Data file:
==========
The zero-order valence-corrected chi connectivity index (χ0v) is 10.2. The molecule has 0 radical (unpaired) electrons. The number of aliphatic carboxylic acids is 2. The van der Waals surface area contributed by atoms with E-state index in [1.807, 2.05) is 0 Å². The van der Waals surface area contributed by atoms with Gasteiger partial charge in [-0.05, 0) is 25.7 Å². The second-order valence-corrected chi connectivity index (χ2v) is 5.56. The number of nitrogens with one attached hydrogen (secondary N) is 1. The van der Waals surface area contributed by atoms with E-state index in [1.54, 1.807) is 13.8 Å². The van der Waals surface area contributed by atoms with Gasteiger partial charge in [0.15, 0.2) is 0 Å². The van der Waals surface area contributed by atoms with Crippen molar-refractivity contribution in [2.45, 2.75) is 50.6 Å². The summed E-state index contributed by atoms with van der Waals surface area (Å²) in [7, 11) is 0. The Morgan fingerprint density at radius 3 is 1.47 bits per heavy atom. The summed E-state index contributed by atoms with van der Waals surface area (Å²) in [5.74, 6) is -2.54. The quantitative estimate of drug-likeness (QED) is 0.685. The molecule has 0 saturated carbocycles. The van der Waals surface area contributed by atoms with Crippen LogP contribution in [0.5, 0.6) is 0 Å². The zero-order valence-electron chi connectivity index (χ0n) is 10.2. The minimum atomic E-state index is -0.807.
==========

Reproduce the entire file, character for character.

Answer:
The zero-order valence-corrected chi connectivity index (χ0v) is 10.2. The molecule has 0 radical (unpaired) electrons. The number of aliphatic carboxylic acids is 2. The van der Waals surface area contributed by atoms with E-state index in [1.807, 2.05) is 0 Å². The van der Waals surface area contributed by atoms with Gasteiger partial charge in [-0.05, 0) is 25.7 Å². The second-order valence-corrected chi connectivity index (χ2v) is 5.56. The number of nitrogens with one attached hydrogen (secondary N) is 1. The van der Waals surface area contributed by atoms with E-state index in [1.54, 1.807) is 13.8 Å². The van der Waals surface area contributed by atoms with Gasteiger partial charge in [0.15, 0.2) is 0 Å². The van der Waals surface area contributed by atoms with Crippen molar-refractivity contribution in [2.45, 2.75) is 50.6 Å². The summed E-state index contributed by atoms with van der Waals surface area (Å²) in [7, 11) is 0. The Morgan fingerprint density at radius 3 is 1.47 bits per heavy atom. The summed E-state index contributed by atoms with van der Waals surface area (Å²) in [5.74, 6) is -2.54. The quantitative estimate of drug-likeness (QED) is 0.685. The molecule has 0 saturated carbocycles. The van der Waals surface area contributed by atoms with Crippen LogP contribution in [0.5, 0.6) is 0 Å². The zero-order valence-electron chi connectivity index (χ0n) is 10.2. The minimum atomic E-state index is -0.807.